But now? Close to four thousand Palestinians have been killed since the “second intifada” started in late 2000, and almost a thousand Israelis. Ariel Sharon, who bears a huge responsibility for provoking the violence, avoided all negotiations with the Palestinians during his past four years in power on the pretext that Arafat was not an acceptable negotiating partner. But Arafat’s death changes nothing: the Palestinians are so filled with rage and despair that even Mahmoud Abbas, the classic grey “man in a suit,” ends up letting gunmen hoist him on their shoulders and talking of “the Zionist enemy.”

Israelis get upset when he talks like that, but he has to; otherwise his own people wouldn’t vote for him. Many Palestinians are so exhausted by the years of constant violence that they would welcome a ceasefire, but the Palestinian street doesn’t really believes in the possibility of peace any more — and Israelis no longer believe in it either.

The myth that Israel offered Arafat a peace deal only a madman would refuse at Camp David in 2000, and that he walked away from it and returned to his old terrorist ways because he never really wanted a compromise peace at all, is now almost universally accepted by Israelis. It has been discredited by people who were actually at Camp David (including American observers), but that matters less than the fact that most Israelis believe it — and have by now generalised it to embrace all Palestinians.

People need a high level of hope and trust in order to accept painful sacrifices for a lasting peace: for the Israelis; giving up the occupied territories and the (illusory) security they bring; for the Palestinians, giving up the “right of return” to the lost lands within Israel. Eleven years after the Oslo accords, neither side has that much hope or trust any more, and so the hard-liners and the extremists on both sides win most of the arguments.

Why do the leaders even pretend to be working on a final peace settlement? Israeli governments are constrained by political realities in the United States, their greatest ally, to talk always in terms of peace even if they do not for a moment believe that it is possible. Palestinian leaders are forced by the harsher reality of American hostility and Israeli military power to go along with the charade, too. As Mahmoud Abbas said on Wednesday: “Resistance is a Palestinian right, but here the balance of power is broken, so we have to use peaceful means because it is more useful.”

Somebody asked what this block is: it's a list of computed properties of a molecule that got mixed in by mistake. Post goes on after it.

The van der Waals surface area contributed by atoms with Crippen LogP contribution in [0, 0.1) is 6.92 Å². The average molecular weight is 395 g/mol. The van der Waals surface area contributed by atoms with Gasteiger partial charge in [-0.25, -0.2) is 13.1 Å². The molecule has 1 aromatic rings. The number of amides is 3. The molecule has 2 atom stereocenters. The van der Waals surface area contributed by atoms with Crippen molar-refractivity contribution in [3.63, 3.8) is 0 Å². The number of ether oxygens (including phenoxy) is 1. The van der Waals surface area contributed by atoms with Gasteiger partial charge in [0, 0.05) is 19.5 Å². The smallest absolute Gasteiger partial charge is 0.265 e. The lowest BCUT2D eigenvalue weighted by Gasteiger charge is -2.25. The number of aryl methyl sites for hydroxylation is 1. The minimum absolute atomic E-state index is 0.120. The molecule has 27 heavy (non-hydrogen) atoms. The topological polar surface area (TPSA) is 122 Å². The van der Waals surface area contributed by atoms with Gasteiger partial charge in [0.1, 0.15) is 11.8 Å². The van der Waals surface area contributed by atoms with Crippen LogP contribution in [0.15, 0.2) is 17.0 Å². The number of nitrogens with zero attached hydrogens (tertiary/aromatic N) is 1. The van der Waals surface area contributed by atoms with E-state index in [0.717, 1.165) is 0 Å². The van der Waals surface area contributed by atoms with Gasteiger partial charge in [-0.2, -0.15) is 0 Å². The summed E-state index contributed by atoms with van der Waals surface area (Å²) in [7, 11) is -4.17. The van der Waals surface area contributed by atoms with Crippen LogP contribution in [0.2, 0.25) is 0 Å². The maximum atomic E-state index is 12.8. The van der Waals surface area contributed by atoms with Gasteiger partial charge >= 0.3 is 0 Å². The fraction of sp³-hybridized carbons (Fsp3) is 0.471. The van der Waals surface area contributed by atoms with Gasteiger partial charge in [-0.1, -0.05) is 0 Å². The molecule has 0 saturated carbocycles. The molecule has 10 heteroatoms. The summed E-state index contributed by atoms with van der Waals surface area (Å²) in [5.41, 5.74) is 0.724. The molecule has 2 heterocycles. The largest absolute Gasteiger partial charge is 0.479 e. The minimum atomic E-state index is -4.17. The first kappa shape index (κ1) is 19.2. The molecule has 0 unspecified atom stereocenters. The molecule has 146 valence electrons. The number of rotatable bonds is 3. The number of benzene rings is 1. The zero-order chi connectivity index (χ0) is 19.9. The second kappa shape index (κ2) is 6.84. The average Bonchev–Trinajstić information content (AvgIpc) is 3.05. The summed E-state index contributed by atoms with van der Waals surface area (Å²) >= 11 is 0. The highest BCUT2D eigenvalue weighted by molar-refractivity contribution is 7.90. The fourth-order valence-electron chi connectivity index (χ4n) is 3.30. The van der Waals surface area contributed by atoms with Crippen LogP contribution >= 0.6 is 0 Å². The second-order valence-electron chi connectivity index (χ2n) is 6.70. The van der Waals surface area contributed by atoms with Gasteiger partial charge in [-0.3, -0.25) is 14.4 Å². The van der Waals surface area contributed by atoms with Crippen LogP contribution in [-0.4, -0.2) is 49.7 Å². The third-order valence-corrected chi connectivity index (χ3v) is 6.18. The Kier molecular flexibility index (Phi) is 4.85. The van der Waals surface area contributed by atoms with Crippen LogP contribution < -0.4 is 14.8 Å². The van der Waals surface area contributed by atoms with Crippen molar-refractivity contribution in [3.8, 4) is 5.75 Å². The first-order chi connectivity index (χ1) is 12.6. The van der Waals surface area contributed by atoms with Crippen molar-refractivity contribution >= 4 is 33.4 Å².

There are even uglier calculations beneath the surface. Many Palestinians, convinced that the American adventure in Iraq will fail, and in failing will precipitate a collapse of Western influence in the region and a steep rise in Arab nationalism, begin to dream again that final victory against Israel is a possibility. That is folly, for Israel’s nuclear weapons mean that it would destroy the entire Middle East before going under, but desperate people entertain desperate dreams.

And in Israel, many people begin to believe once again that the Palestinians can be battered into submission, carved up into cantons, and kept under control without any need to hand back their land or give them a state. It could be true, too, at least for five or ten years: evacuating the few thousand Israeli settlers in the Gaza Strip will ease the diplomatic pressure to remove the vastly larger settlements in the West Bank, the “security fence” really does keep most attackers out, and the Palestinians are all alone in their struggle.

After Mahmoud Abbas’s election there will be lots of talk of peace, and maybe even “peace talks,” to keep the powerful outsiders happy, and the level of violence may subside considerably, but there will be no peace deal. Perhaps, somewhere down the road, there will be another opportunity for a peace settlement like the one that arose in the early 90s, but for now it’s over. They’re just going through the motions.


To shorten to 725 words, omit paragraphs 3 and 8. (“It was still…eitherside”; and “Why…useful”)